In terms of technique, I aped pretty closely the Pioneer Woman’s baked ziti, figuring that an American dish required an American home cook’s wisdom. Her recipe is here – as you see, she favours a meat sauce, but mine is strictly vegetarian. That is not to say that it is particularly healthy; yes, there is a lot of cheese in there. Comfort yourself that the tomato sauce will pack in a couple of your five a day and contains relatively little fat.

Cooks’s notes: I didn’t have a stick of celery so substituted it for a second grated carrot, but you’re ideally aiming for a classic soffrito here. I keep a stash of Parmesan rinds in my freezer to whack into soups and sauces and they do add tremendous flavour but, if you’re not weird like me, just make sure you add stock rather than water to the tomato sauce. For the mozzarella, go for the slightly firmer kind that comes in a square block rather than a ball – it’s better for cooking.


Tomato sauce:

Tbsp olive oil
1 onion, finely chopped
1 carrot, finely chopped
1 stick of celery, finely chopped
2 cloves of garlic, crushed
Generous sprig of oregano (or a heaped tsp of the dried variety)
50ml red wine
200g tin of chopped tomatoes
Tbsp tomato puree
Tsp sugar
Parmesan rind

Cheese sauce:

200g ricotta cheese
50g Parmesan cheese, finely grated
75g mozzarella cheese, grated
Scant pinch of ground nutmeg
Tbsp lemon juice

180g dried penne pasta
100g mozzarella cheese

Serves 2 – 4 depending on the depths of your hunger / greed

Make the tomato sauce. Heat the olive oil and sweat off the onion and the celery with a decent pinch of salt. When beginning to soften, add the carrot, garlic and oregano and sweat a bit longer until you have a colourful mulch of vegetables.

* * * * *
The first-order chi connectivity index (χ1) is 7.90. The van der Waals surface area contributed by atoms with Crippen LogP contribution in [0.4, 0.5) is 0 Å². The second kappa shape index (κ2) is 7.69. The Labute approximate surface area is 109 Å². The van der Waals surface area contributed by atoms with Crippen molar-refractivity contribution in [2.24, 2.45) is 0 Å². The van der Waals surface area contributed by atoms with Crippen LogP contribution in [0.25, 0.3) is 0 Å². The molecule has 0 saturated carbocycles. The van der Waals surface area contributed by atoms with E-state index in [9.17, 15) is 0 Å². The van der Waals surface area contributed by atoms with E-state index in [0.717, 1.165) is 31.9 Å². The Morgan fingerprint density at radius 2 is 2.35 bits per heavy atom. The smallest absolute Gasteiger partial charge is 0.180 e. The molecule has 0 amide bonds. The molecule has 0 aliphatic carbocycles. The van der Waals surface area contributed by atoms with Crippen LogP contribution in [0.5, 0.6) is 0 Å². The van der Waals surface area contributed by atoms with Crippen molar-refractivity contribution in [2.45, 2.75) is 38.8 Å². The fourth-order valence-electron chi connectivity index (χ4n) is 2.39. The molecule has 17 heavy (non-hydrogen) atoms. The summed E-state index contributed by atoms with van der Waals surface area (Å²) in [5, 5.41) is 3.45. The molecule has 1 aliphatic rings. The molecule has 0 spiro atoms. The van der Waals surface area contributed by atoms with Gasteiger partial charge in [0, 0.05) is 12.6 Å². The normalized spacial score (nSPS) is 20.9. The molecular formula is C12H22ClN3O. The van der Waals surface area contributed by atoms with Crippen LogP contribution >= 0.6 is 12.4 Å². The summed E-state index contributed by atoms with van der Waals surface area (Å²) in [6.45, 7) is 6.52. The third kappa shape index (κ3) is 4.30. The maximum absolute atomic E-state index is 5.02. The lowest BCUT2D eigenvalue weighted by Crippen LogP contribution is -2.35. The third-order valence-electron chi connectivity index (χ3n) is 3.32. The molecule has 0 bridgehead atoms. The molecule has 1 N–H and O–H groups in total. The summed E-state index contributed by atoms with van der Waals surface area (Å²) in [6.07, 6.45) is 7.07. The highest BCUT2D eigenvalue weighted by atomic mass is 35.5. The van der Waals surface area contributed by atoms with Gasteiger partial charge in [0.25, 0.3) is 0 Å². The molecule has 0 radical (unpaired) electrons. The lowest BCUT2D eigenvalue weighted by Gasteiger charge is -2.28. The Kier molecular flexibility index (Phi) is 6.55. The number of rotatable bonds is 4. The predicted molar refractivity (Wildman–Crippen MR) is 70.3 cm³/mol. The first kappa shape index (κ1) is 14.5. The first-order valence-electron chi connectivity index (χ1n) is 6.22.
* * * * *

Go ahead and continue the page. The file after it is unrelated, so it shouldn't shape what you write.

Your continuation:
Tip in the red wine and allow it to bubble down to almost nothing. Then add the tomatoes, the puree and the sugar and stir well. Fill the tomato tin with water and add that too, along with the Parmesan rind. Season, bring to a vigorous boil, then turn down to a gentle simmer and reduce by about a third. When it is done, allow to cool slightly before blitzing to a rough puree in the food processor.

Combine all the ingredients for the cheese sauce in a nice, large bowl and season well. Plenty of black pepper is called for here.

Cook the pasta for a couple of minutes less than it suggests on the packet – you want it to be a little too al dente so that it retains texture on baking. Once cooked, stir into the cheese sauce, along with a generous spoonful of the tomato sauce. You should have a nice, loose texture but, if not, a little splash of the pasta water will help it along.

Layer up the bake – half the pasta, half the remaining tomato sauce, half of the mozzarella cheese then repeat. Cover with foil and bake in the oven for 40 minutes, removing the foil for the last 15 to get some colour on the top.